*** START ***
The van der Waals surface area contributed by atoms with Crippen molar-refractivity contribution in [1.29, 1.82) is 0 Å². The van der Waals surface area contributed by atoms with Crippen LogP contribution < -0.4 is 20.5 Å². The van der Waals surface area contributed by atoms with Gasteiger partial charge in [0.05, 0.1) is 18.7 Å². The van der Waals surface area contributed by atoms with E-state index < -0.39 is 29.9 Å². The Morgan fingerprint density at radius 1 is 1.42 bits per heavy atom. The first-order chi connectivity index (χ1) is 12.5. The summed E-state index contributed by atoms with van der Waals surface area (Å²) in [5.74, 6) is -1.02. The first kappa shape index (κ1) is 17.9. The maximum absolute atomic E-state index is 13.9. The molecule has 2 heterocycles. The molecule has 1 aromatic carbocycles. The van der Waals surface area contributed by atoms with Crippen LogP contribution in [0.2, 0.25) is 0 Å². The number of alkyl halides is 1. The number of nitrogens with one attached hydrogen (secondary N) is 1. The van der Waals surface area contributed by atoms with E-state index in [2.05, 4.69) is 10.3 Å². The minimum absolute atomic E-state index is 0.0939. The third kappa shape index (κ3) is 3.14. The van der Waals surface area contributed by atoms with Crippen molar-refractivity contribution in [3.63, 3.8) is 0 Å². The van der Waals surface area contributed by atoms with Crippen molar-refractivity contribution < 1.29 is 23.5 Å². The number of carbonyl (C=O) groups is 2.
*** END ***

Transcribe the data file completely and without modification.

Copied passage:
The van der Waals surface area contributed by atoms with Crippen molar-refractivity contribution in [1.29, 1.82) is 0 Å². The van der Waals surface area contributed by atoms with Crippen LogP contribution < -0.4 is 20.5 Å². The van der Waals surface area contributed by atoms with Gasteiger partial charge in [0.05, 0.1) is 18.7 Å². The van der Waals surface area contributed by atoms with E-state index < -0.39 is 29.9 Å². The Morgan fingerprint density at radius 1 is 1.42 bits per heavy atom. The first-order chi connectivity index (χ1) is 12.5. The summed E-state index contributed by atoms with van der Waals surface area (Å²) in [5.74, 6) is -1.02. The first kappa shape index (κ1) is 17.9. The maximum absolute atomic E-state index is 13.9. The molecule has 2 heterocycles. The molecule has 1 aromatic carbocycles. The van der Waals surface area contributed by atoms with Crippen LogP contribution in [0.2, 0.25) is 0 Å². The number of alkyl halides is 1. The number of nitrogens with one attached hydrogen (secondary N) is 1. The van der Waals surface area contributed by atoms with E-state index in [2.05, 4.69) is 10.3 Å². The minimum absolute atomic E-state index is 0.0939. The third kappa shape index (κ3) is 3.14. The van der Waals surface area contributed by atoms with Crippen molar-refractivity contribution in [3.63, 3.8) is 0 Å². The van der Waals surface area contributed by atoms with Crippen molar-refractivity contribution < 1.29 is 23.5 Å². The number of carbonyl (C=O) groups is 2.